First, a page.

The Civil Service Pension Plan (CSPP) is a federal program that provides a retirement savings supplement to federal employees.
The CSPP was created by the Liberals in 2008 under the Social Security Act to be used to offset a portion of the cost of federal public sector pensions.
The Liberals introduced a new system in the spring of 2017 that gave employers more flexibility in how they could use the CSPP to offset future benefits.
It also provided an extra $2,000 in tax-free contributions that employees can make to the CSppP to cover future pension costs.
The new system created an incentive for employers to use the additional CSPP funds to offset costs.
Since the Liberals’ election win, the Liberals have repeatedly claimed that the CSP is a private pension fund that is exempt from the federal pension plan.
The Government Accountability Office (GAO) concluded that the Liberal plan was a “ponzi scheme” in its first year.
The GAO also found that the Liberals used the CSRP to pay down debt that had already accumulated.
The Auditor General has since conducted an audit of the Liberals plan.
In his April 2017 report, the Auditor General found that a majority of the CSPs savings were not invested in real estate and other assets, which would have provided a cushion for a potential downturn in the housing market.
Instead, the auditor found that 95 per cent of the savings were allocated to a range of other assets that would have been more profitable for the Liberals to use to invest in real property.
The auditor also noted that the federal government’s plan to spend up to $2 billion on infrastructure projects was not funded.
The Ontario Civil Service Employees’ Union (OCSEU) is calling on the government to investigate the Ontario Pension Plan to see if the Liberals intentionally defrauded its members by concealing the true cost of their pension.
The government has defended the Ontario CSPP system, saying that it is an essential service to support the elderly, including those who are disabled.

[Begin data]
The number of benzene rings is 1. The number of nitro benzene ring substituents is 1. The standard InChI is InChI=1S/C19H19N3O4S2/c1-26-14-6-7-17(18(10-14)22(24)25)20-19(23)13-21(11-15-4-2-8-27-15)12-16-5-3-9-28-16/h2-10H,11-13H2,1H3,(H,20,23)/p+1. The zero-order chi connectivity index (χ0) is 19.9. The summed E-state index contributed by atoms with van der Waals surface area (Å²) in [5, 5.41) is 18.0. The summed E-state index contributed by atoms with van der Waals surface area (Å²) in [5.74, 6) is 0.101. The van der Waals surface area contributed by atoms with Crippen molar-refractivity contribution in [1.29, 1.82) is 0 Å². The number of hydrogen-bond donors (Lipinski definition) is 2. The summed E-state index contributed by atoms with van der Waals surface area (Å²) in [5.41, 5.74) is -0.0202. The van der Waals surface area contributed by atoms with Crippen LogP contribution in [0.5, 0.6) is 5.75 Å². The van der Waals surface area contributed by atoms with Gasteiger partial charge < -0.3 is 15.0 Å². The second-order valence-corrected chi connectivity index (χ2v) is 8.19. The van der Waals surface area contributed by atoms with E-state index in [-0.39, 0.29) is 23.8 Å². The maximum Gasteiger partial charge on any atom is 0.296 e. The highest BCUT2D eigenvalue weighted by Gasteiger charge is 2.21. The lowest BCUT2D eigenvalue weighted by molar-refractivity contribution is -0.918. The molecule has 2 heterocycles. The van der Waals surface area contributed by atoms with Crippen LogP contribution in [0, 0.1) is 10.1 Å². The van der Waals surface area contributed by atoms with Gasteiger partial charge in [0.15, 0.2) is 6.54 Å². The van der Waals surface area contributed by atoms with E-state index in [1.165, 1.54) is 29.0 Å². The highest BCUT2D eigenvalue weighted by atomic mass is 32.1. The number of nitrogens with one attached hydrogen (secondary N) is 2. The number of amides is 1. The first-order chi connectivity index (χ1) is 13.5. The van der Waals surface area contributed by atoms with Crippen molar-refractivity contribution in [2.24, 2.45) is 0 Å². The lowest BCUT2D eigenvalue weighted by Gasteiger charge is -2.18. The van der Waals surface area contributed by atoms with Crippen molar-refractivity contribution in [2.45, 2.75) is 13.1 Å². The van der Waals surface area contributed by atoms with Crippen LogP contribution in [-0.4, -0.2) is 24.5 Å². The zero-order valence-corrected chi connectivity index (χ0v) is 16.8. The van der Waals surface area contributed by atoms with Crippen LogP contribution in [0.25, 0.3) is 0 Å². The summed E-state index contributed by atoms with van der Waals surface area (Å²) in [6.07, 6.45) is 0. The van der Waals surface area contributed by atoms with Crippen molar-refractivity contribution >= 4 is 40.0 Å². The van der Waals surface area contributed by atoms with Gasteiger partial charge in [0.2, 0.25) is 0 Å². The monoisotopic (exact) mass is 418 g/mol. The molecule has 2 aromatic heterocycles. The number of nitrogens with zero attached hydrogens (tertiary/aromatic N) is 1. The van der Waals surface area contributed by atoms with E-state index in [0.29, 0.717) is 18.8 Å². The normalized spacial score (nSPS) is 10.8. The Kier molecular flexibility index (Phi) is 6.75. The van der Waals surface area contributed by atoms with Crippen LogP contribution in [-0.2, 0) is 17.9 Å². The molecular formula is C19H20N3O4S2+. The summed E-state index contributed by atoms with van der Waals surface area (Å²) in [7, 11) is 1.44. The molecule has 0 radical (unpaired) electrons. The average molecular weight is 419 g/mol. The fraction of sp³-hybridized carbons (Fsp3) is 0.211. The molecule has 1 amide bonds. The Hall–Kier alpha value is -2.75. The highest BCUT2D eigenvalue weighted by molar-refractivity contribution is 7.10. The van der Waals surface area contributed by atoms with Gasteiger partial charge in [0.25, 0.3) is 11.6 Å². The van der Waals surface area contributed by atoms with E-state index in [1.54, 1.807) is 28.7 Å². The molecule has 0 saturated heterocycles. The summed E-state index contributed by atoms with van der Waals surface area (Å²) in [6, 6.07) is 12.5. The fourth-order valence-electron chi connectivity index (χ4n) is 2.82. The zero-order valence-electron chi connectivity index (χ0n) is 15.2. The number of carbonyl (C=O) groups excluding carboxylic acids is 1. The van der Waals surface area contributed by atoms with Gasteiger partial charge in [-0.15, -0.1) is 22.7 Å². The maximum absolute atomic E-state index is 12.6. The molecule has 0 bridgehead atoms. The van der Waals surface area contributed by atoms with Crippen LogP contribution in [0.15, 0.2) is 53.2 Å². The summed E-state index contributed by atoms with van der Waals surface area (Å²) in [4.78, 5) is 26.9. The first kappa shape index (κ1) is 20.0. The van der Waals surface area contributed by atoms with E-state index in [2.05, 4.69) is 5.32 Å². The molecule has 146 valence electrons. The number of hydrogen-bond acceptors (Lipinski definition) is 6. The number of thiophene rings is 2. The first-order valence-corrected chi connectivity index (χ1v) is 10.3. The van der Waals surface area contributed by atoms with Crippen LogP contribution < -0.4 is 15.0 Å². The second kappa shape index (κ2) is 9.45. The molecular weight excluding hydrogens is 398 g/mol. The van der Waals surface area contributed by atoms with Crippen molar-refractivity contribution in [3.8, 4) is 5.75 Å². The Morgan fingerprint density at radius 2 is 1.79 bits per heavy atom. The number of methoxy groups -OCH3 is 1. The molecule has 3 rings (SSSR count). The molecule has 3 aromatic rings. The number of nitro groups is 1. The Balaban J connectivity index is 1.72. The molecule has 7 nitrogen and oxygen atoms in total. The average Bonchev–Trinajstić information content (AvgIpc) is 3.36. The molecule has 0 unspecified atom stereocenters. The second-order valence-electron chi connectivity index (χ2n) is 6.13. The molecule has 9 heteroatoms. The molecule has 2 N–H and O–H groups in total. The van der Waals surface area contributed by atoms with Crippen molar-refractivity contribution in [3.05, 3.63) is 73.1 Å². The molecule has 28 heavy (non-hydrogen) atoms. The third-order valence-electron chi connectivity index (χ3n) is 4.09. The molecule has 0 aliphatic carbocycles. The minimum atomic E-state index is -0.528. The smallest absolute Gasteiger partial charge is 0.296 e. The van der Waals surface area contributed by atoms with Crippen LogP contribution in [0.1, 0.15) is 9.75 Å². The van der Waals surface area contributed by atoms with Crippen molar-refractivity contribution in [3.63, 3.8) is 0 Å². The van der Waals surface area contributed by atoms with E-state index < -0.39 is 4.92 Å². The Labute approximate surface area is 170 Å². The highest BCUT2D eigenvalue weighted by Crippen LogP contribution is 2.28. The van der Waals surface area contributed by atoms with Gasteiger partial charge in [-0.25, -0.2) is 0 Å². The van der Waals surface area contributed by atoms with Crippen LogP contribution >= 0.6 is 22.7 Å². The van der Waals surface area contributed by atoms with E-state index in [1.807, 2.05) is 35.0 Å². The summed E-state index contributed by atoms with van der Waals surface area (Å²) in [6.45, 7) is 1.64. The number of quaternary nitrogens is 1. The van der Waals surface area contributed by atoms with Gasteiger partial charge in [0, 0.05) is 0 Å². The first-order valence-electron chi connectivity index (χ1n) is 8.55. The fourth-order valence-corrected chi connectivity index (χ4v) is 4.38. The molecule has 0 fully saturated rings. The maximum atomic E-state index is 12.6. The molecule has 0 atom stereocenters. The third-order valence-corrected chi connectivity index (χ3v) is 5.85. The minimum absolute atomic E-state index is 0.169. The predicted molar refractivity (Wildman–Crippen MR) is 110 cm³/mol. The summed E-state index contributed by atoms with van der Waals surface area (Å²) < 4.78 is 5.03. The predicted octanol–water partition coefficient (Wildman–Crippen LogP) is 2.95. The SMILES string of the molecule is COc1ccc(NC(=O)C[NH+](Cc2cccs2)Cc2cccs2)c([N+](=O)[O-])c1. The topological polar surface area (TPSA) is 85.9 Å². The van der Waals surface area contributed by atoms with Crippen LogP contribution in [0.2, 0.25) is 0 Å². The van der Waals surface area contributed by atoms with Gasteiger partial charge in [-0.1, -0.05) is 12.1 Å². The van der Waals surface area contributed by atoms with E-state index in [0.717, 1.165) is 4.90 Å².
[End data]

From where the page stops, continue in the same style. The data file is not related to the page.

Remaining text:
The OCSU has said the pension plan is “fair” because it gives employees a lump sum payment that is deducted from their salary every year.
“If there was any fraud, the government could have made a public announcement that it would be withdrawing the funds,” said OCSUE president Joe Hogg.
“Instead, it has remained silent.
The public needs to know what was going on behind the scenes.
We need to know whether there was collusion.”
OCSue said the Ontario pension plan was not exempt from provincial pension plan rules.
Hogg said the OCSUA will continue to call on the Ontario government to disclose any information that it may have on the Liberal scheme.
“The public should know that they are entitled to a fair retirement,” Hogg told the CBC News Network.
The Liberal government has maintained that it will not release any details about the scheme.
The province’s Retirement Benefits Agency has also defended the Liberals pension plan, saying it has a legal obligation to provide the required benefits.
The agency is responsible for collecting and distributing provincial pension benefits to eligible employees.
“A pension is a payment made by a government to its employees,” a spokesperson for the Retirement Benefits Authority said in a statement.
“It is not the responsibility of the government of Ontario to determine the financial status of its employees.”
In his report, GAO concluded that “the CSPP has not provided sufficient assurance to the public that it meets the definition of a pension fund under the pension system legislation.”